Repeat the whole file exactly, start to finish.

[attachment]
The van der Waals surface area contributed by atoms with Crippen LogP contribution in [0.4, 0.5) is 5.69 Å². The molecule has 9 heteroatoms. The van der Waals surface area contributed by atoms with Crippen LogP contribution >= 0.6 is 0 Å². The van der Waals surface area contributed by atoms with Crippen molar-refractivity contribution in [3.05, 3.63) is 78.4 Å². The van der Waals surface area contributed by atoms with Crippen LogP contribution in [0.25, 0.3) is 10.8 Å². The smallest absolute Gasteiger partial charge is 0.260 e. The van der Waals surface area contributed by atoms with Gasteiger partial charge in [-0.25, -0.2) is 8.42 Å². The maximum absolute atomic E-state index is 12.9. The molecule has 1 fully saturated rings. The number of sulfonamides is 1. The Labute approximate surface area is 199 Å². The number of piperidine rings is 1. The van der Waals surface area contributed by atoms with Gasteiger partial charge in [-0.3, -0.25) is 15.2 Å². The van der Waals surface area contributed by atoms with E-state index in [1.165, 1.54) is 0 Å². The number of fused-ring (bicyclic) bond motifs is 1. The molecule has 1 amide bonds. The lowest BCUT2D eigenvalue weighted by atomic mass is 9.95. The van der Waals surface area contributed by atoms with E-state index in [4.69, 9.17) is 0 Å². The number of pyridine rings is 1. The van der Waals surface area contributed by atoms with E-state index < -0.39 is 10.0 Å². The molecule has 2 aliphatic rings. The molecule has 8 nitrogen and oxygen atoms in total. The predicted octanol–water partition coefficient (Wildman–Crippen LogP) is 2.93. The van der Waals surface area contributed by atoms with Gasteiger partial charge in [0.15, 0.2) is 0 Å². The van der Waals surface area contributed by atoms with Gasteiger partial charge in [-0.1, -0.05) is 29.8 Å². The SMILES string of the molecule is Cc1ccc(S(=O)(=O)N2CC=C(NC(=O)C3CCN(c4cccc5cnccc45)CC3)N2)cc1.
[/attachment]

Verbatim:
The van der Waals surface area contributed by atoms with Crippen LogP contribution in [0.4, 0.5) is 5.69 Å². The molecule has 9 heteroatoms. The van der Waals surface area contributed by atoms with Crippen LogP contribution >= 0.6 is 0 Å². The van der Waals surface area contributed by atoms with Crippen molar-refractivity contribution in [3.05, 3.63) is 78.4 Å². The van der Waals surface area contributed by atoms with Crippen LogP contribution in [0.25, 0.3) is 10.8 Å². The smallest absolute Gasteiger partial charge is 0.260 e. The van der Waals surface area contributed by atoms with Gasteiger partial charge in [-0.25, -0.2) is 8.42 Å². The maximum absolute atomic E-state index is 12.9. The molecule has 1 fully saturated rings. The number of sulfonamides is 1. The Labute approximate surface area is 199 Å². The number of piperidine rings is 1. The van der Waals surface area contributed by atoms with Gasteiger partial charge in [-0.3, -0.25) is 15.2 Å². The van der Waals surface area contributed by atoms with E-state index in [1.165, 1.54) is 0 Å². The number of fused-ring (bicyclic) bond motifs is 1. The molecule has 1 amide bonds. The lowest BCUT2D eigenvalue weighted by atomic mass is 9.95. The van der Waals surface area contributed by atoms with E-state index in [4.69, 9.17) is 0 Å². The number of pyridine rings is 1. The van der Waals surface area contributed by atoms with E-state index < -0.39 is 10.0 Å². The molecule has 2 aliphatic rings. The molecule has 8 nitrogen and oxygen atoms in total. The predicted octanol–water partition coefficient (Wildman–Crippen LogP) is 2.93. The van der Waals surface area contributed by atoms with Gasteiger partial charge in [0.15, 0.2) is 0 Å². The van der Waals surface area contributed by atoms with Gasteiger partial charge in [-0.1, -0.05) is 29.8 Å². The SMILES string of the molecule is Cc1ccc(S(=O)(=O)N2CC=C(NC(=O)C3CCN(c4cccc5cnccc45)CC3)N2)cc1.